Like rats in a sinking ship, dozens of top staffers in Gov. Andrew Cuomo’s office fled their jobs in the months before he was forced to resign amid a sexual harassment scandal, payroll records obtained by The Post reveal.
Lt. Gov. Kathy Hochul will replace the disgraced Cuomo at midnight Tuesday and it appears she has plenty of vacancies to fill.
Thirty-three staffers assigned to Cuomo’s tight-knit executive chamber resigned or were reassigned from Jan. 1 through Aug. 11 of this year, according to personnel records kept by state Comptroller Tom DiNapoli’s office.
“Thirty-three people leaving the executive chamber is a high number,” said Rob Cole, who served as a senior adviser to former three-term Gov. George Pataki.
“There’s probably many more Cuomo aides assigned to other state agencies who also left,” he said.
While the names of some of the departed have been publicly known, the breadth of the exodus is striking.
The records show that Cuomo relied on an old hand who worked for his father, the late three-term Gov. Mario Cuomo, ex-FBI agent Joseph Spinelli.
Cuomo, unannounced last year, hired Spinelli, who served as the elder Cuomo’s state inspector general, as a deputy secretary and senior adviser with a $188,700 annual salary, payroll records show.
Spinelli, according to his LinkedIn page, worked for the governor from March 2020 when the pandemic hit until May 2021.
“It’s unusual not to announce the hiring of a staffer with that top salary,” said one former Cuomo official who was not familiar with Spinelli’s work during the peak of the coronavirus pandemic.
Another source said Spinelli was brought in to work on public safety issues.
The state Office of Children and Family Services in 2017 appointed Kroll Associates and Spinelli to investigate the city’s child welfare agency’s handling of child abuse cases.
Other departures in recent months include general counsel Kimuki Gibson, who made $204,000, and assistant counsel Rose Nadine Fontaine, who was paid $176,851.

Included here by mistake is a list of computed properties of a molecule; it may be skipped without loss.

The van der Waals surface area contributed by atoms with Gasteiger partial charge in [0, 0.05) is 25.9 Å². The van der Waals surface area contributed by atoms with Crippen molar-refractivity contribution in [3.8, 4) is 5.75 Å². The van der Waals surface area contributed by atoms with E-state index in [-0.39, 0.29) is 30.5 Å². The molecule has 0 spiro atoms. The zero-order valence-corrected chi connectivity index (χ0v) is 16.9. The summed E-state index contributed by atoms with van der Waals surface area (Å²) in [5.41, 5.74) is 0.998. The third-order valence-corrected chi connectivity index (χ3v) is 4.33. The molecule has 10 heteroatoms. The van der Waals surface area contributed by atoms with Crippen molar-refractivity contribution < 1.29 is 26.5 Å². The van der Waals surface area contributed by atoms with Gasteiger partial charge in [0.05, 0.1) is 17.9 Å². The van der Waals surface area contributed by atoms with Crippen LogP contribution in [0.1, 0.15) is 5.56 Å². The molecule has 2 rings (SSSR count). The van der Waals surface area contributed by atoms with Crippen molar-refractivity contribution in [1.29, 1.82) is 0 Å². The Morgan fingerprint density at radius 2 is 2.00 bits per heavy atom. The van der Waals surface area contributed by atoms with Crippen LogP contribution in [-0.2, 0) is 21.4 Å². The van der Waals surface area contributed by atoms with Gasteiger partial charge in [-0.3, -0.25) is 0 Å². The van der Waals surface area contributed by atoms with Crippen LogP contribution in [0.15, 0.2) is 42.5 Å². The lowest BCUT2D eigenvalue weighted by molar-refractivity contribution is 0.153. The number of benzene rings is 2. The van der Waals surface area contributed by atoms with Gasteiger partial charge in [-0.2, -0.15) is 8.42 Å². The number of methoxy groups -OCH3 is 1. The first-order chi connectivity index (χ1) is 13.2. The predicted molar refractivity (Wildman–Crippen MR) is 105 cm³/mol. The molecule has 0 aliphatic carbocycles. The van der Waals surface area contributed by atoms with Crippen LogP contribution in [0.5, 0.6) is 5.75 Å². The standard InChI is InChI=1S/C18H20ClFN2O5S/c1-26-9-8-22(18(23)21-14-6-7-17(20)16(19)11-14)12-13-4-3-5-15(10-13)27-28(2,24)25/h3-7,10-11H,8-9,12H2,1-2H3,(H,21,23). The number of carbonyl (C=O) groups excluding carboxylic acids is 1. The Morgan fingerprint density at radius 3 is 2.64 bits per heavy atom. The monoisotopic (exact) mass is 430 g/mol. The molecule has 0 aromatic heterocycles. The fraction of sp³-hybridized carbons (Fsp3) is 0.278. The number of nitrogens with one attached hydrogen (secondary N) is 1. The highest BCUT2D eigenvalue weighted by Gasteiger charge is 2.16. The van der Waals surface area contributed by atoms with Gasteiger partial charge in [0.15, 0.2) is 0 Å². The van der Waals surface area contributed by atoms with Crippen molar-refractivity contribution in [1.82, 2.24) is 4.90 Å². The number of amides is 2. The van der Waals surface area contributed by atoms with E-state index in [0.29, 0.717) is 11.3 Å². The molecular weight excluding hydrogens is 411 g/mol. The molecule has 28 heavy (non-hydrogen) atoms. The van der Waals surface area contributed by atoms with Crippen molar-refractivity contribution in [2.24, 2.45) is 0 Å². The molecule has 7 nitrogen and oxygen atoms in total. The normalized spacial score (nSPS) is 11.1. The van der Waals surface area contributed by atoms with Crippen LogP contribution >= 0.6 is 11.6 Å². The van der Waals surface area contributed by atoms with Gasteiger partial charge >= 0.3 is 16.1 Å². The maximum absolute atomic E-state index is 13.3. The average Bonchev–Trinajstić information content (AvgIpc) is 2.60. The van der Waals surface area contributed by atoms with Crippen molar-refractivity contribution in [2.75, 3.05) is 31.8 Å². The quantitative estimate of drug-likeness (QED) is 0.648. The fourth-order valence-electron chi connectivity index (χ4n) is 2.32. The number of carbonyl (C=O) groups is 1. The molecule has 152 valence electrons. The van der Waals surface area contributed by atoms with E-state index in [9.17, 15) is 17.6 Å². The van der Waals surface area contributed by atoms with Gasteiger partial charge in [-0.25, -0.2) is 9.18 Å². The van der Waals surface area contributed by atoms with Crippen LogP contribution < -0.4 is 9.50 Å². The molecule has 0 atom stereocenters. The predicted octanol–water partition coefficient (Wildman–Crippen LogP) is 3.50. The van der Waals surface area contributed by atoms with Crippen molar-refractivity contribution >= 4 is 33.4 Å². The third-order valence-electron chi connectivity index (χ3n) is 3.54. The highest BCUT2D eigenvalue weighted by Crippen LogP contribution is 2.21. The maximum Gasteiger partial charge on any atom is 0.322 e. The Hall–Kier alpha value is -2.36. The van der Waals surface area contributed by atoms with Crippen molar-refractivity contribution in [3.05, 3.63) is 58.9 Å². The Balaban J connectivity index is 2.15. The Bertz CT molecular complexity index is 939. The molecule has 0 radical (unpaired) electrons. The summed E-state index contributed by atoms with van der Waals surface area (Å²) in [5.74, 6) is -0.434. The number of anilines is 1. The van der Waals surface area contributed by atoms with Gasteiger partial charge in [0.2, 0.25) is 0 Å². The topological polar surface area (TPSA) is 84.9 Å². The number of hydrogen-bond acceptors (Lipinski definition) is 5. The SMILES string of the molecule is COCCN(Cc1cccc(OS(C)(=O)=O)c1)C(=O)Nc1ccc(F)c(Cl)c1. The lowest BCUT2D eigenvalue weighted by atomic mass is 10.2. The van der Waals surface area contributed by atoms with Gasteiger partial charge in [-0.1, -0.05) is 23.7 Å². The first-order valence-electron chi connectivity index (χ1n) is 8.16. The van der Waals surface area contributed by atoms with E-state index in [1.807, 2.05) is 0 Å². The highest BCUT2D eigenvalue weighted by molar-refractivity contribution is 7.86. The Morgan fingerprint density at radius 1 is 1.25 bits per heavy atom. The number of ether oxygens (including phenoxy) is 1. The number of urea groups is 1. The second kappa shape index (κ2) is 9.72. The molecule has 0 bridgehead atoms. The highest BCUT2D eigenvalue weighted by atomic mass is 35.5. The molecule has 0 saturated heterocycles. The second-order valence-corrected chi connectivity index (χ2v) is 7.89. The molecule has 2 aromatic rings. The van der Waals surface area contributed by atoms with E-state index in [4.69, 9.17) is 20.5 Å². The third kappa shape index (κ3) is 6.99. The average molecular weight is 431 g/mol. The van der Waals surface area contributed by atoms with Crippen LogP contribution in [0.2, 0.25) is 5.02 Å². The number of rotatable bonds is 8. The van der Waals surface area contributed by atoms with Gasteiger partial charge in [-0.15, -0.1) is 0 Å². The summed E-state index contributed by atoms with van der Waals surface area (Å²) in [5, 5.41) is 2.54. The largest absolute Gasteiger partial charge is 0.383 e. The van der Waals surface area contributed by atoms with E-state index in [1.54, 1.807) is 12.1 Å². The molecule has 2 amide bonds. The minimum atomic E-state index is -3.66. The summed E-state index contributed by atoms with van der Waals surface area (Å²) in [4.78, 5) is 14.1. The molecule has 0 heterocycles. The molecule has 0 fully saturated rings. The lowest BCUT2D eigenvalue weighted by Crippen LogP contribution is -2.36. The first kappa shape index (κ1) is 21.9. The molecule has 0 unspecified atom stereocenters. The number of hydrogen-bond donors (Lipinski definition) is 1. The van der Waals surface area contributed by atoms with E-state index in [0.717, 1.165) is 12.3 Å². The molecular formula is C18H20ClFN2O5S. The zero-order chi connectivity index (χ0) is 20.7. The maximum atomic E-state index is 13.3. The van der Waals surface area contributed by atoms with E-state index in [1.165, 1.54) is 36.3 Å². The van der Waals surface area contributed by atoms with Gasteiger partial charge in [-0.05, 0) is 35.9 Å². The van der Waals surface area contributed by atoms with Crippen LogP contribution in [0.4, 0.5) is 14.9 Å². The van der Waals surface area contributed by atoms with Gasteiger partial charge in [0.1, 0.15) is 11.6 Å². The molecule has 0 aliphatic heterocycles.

Gibson had served as Cuomo’s chief lawyer for two years, overseeing legislation and all legal issues involving the executive chamber and government workforce.
She had replaced Alphonso David, who now heads the Human Rights Campaign and whose name surfaced in state Attorney General Letitia James’ investigative report that concluded Cuomo had harassed 11 women, including current and former staffers. David, like Cuomo, denied any wrongdoing.
Another key staffer, Max Orenstein — who was making $156,060 as creative director — left in April. He worked on the COVID-19 mask TV ad campaign last year.
Orenstein is now communications director at B’nai Jeshurun.
Two other top aides left the executive chamber for soft landings at other state entities.
Joseph Rabito, the $194,158 deputy executive secretary to the governor, now heads the state Environmental Facilities Corporation. Rabito held several leadership positions under Cuomo, overseeing services and policy regarding transportation, public safety and financial services.
John Maggiore, who was making $176,868 as deputy secretary and senior adviser, left in June when Cuomo appointed him to sit on the Public Service Commission. He helped oversee upstate economic development issues.
At least four members of the press office, including former communications director Peter Ajemian, resigned or were reassigned. He was paid $164,383.
Ajemenian was part of the governor’s team of advisers involved in “ongoing and regular discussions about how to respond to the [sexual harassment] allegations publicly” that were leveled against Cuomo, the attorney general’s 168-page report said.
Others who departed include Marquita Sanders, the $173,400 assistant secretary to the governor who is now director at the state Department of Financial Services; Miriam Judlow, executive assistant, $163,200; and senior speechwriter Daneil Kadishon, who earned $132,600 and now is speechwriter at the US Department of Transportation.
The Post reported on Sunday that Cuomo is saddling Hochul with a staffing crisis at the state Health Department after hordes of top staffers exited amid the unrelenting coronavirus pandemic and controversies surrounding the administration’s policies on nursing homes.
Cuomo’s office had no immediate comment.